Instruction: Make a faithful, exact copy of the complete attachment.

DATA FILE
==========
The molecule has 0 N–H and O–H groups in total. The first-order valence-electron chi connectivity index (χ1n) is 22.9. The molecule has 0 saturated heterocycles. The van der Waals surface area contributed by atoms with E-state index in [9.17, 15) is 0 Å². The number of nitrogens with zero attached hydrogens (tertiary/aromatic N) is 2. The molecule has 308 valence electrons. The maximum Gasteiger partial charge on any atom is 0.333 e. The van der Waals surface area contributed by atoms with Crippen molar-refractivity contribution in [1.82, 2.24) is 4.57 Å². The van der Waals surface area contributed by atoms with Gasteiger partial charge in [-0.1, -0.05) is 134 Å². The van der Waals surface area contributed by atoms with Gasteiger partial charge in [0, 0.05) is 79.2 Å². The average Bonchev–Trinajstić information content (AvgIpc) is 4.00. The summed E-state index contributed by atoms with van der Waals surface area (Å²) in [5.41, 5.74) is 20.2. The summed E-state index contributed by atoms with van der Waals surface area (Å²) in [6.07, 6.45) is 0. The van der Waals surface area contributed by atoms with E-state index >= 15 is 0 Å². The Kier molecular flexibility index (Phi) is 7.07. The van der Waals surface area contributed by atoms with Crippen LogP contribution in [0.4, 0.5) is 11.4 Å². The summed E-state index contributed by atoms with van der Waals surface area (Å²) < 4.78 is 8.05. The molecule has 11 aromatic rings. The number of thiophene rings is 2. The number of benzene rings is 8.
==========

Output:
The molecule has 0 N–H and O–H groups in total. The first-order valence-electron chi connectivity index (χ1n) is 22.9. The molecule has 0 saturated heterocycles. The van der Waals surface area contributed by atoms with E-state index in [9.17, 15) is 0 Å². The number of nitrogens with zero attached hydrogens (tertiary/aromatic N) is 2. The molecule has 308 valence electrons. The maximum Gasteiger partial charge on any atom is 0.333 e. The van der Waals surface area contributed by atoms with Crippen molar-refractivity contribution in [1.82, 2.24) is 4.57 Å². The van der Waals surface area contributed by atoms with Gasteiger partial charge in [-0.1, -0.05) is 134 Å². The van der Waals surface area contributed by atoms with Gasteiger partial charge in [0, 0.05) is 79.2 Å². The average Bonchev–Trinajstić information content (AvgIpc) is 4.00. The summed E-state index contributed by atoms with van der Waals surface area (Å²) in [5.41, 5.74) is 20.2. The summed E-state index contributed by atoms with van der Waals surface area (Å²) in [6.07, 6.45) is 0. The van der Waals surface area contributed by atoms with E-state index >= 15 is 0 Å². The Kier molecular flexibility index (Phi) is 7.07. The van der Waals surface area contributed by atoms with Crippen LogP contribution in [0.4, 0.5) is 11.4 Å². The summed E-state index contributed by atoms with van der Waals surface area (Å²) < 4.78 is 8.05. The molecule has 11 aromatic rings. The number of thiophene rings is 2. The number of benzene rings is 8.